BBC World Service director Liliane Landor said there was a “compelling case” for expanding digital services, as audiences had more than doubled since 2018.

“The way audiences are accessing news and content is changing and the challenge of reaching and engaging people around the world with quality, trusted journalism is growing,” she added.

 

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Environment

Hurricane Ian: Cities flooded and power cut as storm crosses Florida

Hurricane Ian: Cities flooded and power cut as storm crosses Florida

Hurricane Ian made landfall at around 15:10 local time (19:10 GMT) on Wednesday, smashing into the coast with wind speeds of up to 241km/h (150mph).

Dramatic scenes saw a hospital roof blown off, cars submerged and trees ripped out of the ground.

The category four hurricane was later downgraded to a tropical storm.

However, Floridians were warned that the most dangerous 24 hours lay ahead and the mayor of Tampa urged people to shelter in place through the night into Thursday morning.

“We are going to get the majority of the rain and the higher winds starting about 20:00, and they are going to last throughout the night,” Jane Castor said during a Wednesday evening briefing.

In a message posted on Facebook, the Weather Prediction Center told residents in the Central Florida Peninsula to expect “widespread life-threatening, catastrophic flash and urban flooding” continuing into Friday morning, with potentially up to 76cm (30ins) of rain falling locally.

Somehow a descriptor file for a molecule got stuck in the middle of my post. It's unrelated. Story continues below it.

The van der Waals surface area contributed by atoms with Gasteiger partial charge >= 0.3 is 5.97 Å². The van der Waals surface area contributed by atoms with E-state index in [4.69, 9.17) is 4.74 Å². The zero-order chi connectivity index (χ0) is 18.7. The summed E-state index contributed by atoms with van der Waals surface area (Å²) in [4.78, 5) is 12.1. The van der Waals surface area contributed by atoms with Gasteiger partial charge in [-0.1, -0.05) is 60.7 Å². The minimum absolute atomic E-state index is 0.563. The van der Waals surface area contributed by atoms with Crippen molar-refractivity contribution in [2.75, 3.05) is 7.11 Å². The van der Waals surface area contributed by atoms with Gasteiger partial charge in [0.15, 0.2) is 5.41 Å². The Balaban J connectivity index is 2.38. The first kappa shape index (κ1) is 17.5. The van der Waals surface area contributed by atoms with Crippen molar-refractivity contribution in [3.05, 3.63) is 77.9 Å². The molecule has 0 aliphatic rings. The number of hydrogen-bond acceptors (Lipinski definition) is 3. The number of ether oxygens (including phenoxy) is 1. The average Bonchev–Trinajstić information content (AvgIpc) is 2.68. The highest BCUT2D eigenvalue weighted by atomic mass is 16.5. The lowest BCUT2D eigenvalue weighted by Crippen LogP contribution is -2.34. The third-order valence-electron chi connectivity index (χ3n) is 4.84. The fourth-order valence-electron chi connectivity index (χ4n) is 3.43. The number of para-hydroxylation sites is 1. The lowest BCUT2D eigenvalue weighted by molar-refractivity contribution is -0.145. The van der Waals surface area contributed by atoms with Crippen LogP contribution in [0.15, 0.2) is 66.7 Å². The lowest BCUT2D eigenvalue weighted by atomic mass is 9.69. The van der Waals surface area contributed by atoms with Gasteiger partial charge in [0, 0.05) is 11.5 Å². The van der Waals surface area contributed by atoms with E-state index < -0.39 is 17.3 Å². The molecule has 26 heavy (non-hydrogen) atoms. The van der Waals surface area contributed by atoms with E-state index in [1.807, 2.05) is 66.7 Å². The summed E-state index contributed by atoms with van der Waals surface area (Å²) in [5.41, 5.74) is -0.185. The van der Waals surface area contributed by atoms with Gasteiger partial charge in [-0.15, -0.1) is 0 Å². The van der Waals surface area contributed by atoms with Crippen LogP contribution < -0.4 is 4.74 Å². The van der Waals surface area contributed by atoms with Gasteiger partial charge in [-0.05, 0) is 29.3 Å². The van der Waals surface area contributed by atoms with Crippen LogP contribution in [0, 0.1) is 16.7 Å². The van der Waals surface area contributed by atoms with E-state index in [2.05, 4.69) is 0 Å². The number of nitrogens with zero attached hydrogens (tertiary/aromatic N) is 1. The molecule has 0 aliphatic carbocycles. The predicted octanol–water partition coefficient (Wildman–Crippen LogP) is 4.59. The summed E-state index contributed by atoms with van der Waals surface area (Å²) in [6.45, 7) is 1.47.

Residents were ordered to leave their homes, but many have decided to remain and seek shelter indoors.

Mark Pritchett, who lives in the city of Venice, some 95km (60 miles) south of Tampa, described the “terrifying” moment he stepped outside his home as the hurricane made its way across the Gulf of Mexico.

“Rain shooting like needles. My street is a river,” he said in a text message to the Associated Press news agency.

In Lee County – the south-west region where Ian made landfall – police were prevented from responding to reports of looting at a petrol station because of the storm damage.

As a result, a curfew has been declared “until further notice”.

Lee County Manager Roger Desjarlais said that the Fort Myers community had “been – to some extent – decimated”. According to news agency AFP, some neighbourhoods in the city of 80,000 had been left resembling lakes.

State Governor Ron DeSantis described Ian as the “biggest flood event” south-west Florida had ever seen, and announced that 7,000 National Guard troops are ready to lead rescue operations in flood zones.

President Joe Biden will receive a briefing on Thursday from the Federal Emergency Management Agency.

Ian is now continuing to move north through Florida. Jacksonville International Airport, based in north-east Florida, cancelled all flights scheduled for Thursday.

The storm is forecast to emerge into the Atlantic by Thursday morning.

It is expected to reach Georgia and South Carolina on Friday. Virginia has also joined Georgia, North Carolina, South Carolina and Florida by declaring a state of emergency.

Cuba’s western coast was hit by Hurricane Ian on Tuesday. Power has now been restored in some areas after the island was plunged into a total blackout. Two people are understood to have been killed in Cuba and more than 20 Cuban migrants are believed to be missing at sea.

Predicted path of Hurricane Ian. Updated 27 September